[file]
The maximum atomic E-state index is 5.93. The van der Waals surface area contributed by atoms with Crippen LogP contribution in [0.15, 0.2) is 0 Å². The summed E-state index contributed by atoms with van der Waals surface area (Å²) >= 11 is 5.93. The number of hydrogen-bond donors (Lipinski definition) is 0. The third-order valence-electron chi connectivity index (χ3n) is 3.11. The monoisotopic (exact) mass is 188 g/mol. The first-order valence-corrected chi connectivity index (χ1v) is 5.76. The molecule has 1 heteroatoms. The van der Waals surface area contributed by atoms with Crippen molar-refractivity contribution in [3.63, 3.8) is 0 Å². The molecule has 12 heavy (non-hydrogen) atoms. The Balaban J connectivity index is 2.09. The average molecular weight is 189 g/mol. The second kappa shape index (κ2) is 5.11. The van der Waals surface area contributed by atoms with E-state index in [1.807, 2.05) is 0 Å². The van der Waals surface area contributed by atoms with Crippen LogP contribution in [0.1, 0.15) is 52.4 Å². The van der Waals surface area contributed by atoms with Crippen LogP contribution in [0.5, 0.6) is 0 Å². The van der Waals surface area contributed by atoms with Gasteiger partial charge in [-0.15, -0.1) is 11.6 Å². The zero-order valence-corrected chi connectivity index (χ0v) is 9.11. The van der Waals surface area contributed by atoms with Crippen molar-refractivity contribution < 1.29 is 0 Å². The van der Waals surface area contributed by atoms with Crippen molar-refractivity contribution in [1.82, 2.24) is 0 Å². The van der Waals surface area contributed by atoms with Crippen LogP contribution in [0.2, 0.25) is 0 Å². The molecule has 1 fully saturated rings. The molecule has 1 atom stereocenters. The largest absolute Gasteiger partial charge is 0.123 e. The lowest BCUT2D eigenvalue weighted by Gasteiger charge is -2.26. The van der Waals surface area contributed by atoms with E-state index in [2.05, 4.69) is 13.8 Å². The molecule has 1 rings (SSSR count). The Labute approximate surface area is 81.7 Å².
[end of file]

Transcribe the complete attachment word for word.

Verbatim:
The maximum atomic E-state index is 5.93. The van der Waals surface area contributed by atoms with Crippen LogP contribution in [0.15, 0.2) is 0 Å². The summed E-state index contributed by atoms with van der Waals surface area (Å²) >= 11 is 5.93. The number of hydrogen-bond donors (Lipinski definition) is 0. The third-order valence-electron chi connectivity index (χ3n) is 3.11. The monoisotopic (exact) mass is 188 g/mol. The first-order valence-corrected chi connectivity index (χ1v) is 5.76. The molecule has 1 heteroatoms. The van der Waals surface area contributed by atoms with Crippen molar-refractivity contribution in [3.63, 3.8) is 0 Å². The molecule has 12 heavy (non-hydrogen) atoms. The Balaban J connectivity index is 2.09. The average molecular weight is 189 g/mol. The second kappa shape index (κ2) is 5.11. The van der Waals surface area contributed by atoms with E-state index in [1.807, 2.05) is 0 Å². The van der Waals surface area contributed by atoms with Crippen LogP contribution in [0.1, 0.15) is 52.4 Å². The van der Waals surface area contributed by atoms with Crippen LogP contribution in [0.5, 0.6) is 0 Å². The van der Waals surface area contributed by atoms with Gasteiger partial charge in [-0.15, -0.1) is 11.6 Å². The zero-order valence-corrected chi connectivity index (χ0v) is 9.11. The van der Waals surface area contributed by atoms with Crippen molar-refractivity contribution < 1.29 is 0 Å². The van der Waals surface area contributed by atoms with Crippen molar-refractivity contribution in [1.82, 2.24) is 0 Å². The van der Waals surface area contributed by atoms with Crippen LogP contribution in [0.2, 0.25) is 0 Å². The molecule has 1 fully saturated rings. The molecule has 1 atom stereocenters. The largest absolute Gasteiger partial charge is 0.123 e. The lowest BCUT2D eigenvalue weighted by Gasteiger charge is -2.26. The van der Waals surface area contributed by atoms with E-state index in [2.05, 4.69) is 13.8 Å². The molecule has 1 rings (SSSR count). The Labute approximate surface area is 81.7 Å².